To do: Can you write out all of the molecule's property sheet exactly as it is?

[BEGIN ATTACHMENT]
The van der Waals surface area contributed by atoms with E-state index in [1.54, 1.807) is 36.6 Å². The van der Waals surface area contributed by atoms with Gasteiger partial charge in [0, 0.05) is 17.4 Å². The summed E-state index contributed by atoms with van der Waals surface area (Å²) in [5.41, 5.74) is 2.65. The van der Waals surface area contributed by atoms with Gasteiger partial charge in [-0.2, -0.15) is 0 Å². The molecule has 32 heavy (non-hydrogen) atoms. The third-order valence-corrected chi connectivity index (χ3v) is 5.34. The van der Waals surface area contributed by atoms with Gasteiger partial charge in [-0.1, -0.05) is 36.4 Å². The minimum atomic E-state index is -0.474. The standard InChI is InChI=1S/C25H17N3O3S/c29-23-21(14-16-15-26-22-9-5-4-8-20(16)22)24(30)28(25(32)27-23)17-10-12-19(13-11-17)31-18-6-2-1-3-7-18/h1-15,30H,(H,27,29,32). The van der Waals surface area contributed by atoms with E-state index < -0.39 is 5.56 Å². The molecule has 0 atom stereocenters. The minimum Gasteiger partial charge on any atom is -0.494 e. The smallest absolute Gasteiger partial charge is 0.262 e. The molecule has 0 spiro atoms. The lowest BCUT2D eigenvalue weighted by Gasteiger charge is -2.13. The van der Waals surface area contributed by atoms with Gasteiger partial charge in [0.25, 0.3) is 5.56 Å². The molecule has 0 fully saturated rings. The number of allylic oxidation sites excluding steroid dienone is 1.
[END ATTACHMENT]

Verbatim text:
The van der Waals surface area contributed by atoms with E-state index in [1.54, 1.807) is 36.6 Å². The van der Waals surface area contributed by atoms with Gasteiger partial charge in [0, 0.05) is 17.4 Å². The summed E-state index contributed by atoms with van der Waals surface area (Å²) in [5.41, 5.74) is 2.65. The van der Waals surface area contributed by atoms with Gasteiger partial charge in [-0.2, -0.15) is 0 Å². The molecule has 32 heavy (non-hydrogen) atoms. The third-order valence-corrected chi connectivity index (χ3v) is 5.34. The van der Waals surface area contributed by atoms with Gasteiger partial charge in [-0.1, -0.05) is 36.4 Å². The minimum atomic E-state index is -0.474. The standard InChI is InChI=1S/C25H17N3O3S/c29-23-21(14-16-15-26-22-9-5-4-8-20(16)22)24(30)28(25(32)27-23)17-10-12-19(13-11-17)31-18-6-2-1-3-7-18/h1-15,30H,(H,27,29,32). The van der Waals surface area contributed by atoms with E-state index < -0.39 is 5.56 Å². The molecule has 0 atom stereocenters. The minimum Gasteiger partial charge on any atom is -0.494 e. The smallest absolute Gasteiger partial charge is 0.262 e. The molecule has 0 spiro atoms. The lowest BCUT2D eigenvalue weighted by Gasteiger charge is -2.13. The van der Waals surface area contributed by atoms with Gasteiger partial charge in [0.25, 0.3) is 5.56 Å². The molecule has 0 fully saturated rings. The number of allylic oxidation sites excluding steroid dienone is 1.